The government has suspended operations of Worldcoin days after it emerged that Kenyans were lining up in the streets to scan their eyeballs for Ksh.7,000.
In a statement, Interior Cabinet Secretary Prof Kithure Kindiki said relevant government agencies have launched investigations into the activities of Worldcoin, including harvesting of personal data.
“The Government is concerned by the ongoing activities of an organization calling itself ‘worldcoin’ which is involved in the registration of citizens through collection of eyeball/iris data.
Relevant security, financial services and data protection agencies have commenced inquiries and investigations to establish the authenticity and legality of the aforesaid activities, the safety and protection of the data being harvested, and how the harvesters intend to use the data.
Accordingly, the Government has suspended forthwith, activities of ‘worldcoin’ and any other entity that may be similarly engaging the people of Kenya until relevant public agencies certify the absence of any risks to the general public whatsoever.
According to Kindiki, the government will take appropriate action on any natural or juristic person who furthers, aids, abets or otherwise engages in or is connected with the activities afore described.
Also Read: Kenyans Cautioned Over WorldCoin Risks
Earlier, ICT Cabinet Secretary Eliud Owalo had confirmed that the government cleared the company to operate in Kenya, but they were looking into its activities.
Further, the CS noted that the company was working lawfully under the Data Commissioners Act and that the firm was collecting the data voluntarily.
Owalo, while appearing on NTV on Wednesday, August 2, assured the public that they would issue a comprehensive statement on Worldcoin operations in Kenya.
“What this entity is saying is that they are getting this data voluntarily from Kenyans. There are provisions in the Data Commission Act which safeguard how an entity can get personal data from somebody. Their argument is that they are voluntarily getting the data,’ Owalo explained.
“This is something that started way back in April. We have a fully-fledged Data Commissioner’s office charged with the regulation of data security and privacy.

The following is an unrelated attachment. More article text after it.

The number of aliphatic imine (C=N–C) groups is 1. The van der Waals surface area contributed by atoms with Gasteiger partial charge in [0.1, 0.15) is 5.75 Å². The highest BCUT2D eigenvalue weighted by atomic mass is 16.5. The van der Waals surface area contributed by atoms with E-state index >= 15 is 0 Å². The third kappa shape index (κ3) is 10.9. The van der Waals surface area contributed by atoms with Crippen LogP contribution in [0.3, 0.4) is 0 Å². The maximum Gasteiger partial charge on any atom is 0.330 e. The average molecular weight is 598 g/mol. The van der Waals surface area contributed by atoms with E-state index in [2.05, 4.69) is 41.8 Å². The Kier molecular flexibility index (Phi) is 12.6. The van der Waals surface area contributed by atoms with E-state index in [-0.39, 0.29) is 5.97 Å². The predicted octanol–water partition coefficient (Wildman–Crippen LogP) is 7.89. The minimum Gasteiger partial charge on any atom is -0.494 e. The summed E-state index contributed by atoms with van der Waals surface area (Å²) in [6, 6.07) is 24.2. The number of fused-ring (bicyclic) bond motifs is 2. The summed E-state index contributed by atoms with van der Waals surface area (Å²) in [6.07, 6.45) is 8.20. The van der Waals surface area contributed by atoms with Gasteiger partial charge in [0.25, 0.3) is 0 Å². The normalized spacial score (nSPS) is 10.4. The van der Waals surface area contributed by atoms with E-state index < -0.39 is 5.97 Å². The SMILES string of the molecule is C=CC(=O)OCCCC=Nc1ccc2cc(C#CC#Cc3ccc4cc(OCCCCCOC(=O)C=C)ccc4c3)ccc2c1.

In April, the office of the Data Commissioner got wind of Worldcoin and wrote them a letter to clarify what they wanted to do.
There could be security and regulatory issues around it which we need to improve, but as far as the Data Act is concerned, they were acting within the law,” the CS explained.
Reactions on Worldcoin suspension
Consumers Federation of Kenya (COFEK) Secretary General Stephen Mutoro welcomed the move by CS Kindiki to crack the whip.
According to the COFEK boss, the company should surrender to Kenyan authorities all the data it has harvested from the public.
“I call upon the CS to require that World Coin surrenders all information collected on Kenyan eyeballs for review by forensic experts. Details on local ownership (security) on responsibility for any liability need to be registered with adequate value,” he stated.
In addition, COFEK wants the Data Commissioner to recall the registration of Worldcoin after CS Owalo stated that the entity was operating in Kenya legally.
“We call upon the Office of the Data Protection Commissioner to recall its registration pending confirmation. In any case ODPC registration should have been superseded by security checks and analyses by security and quality assurance agencies,” Mutoro demanded.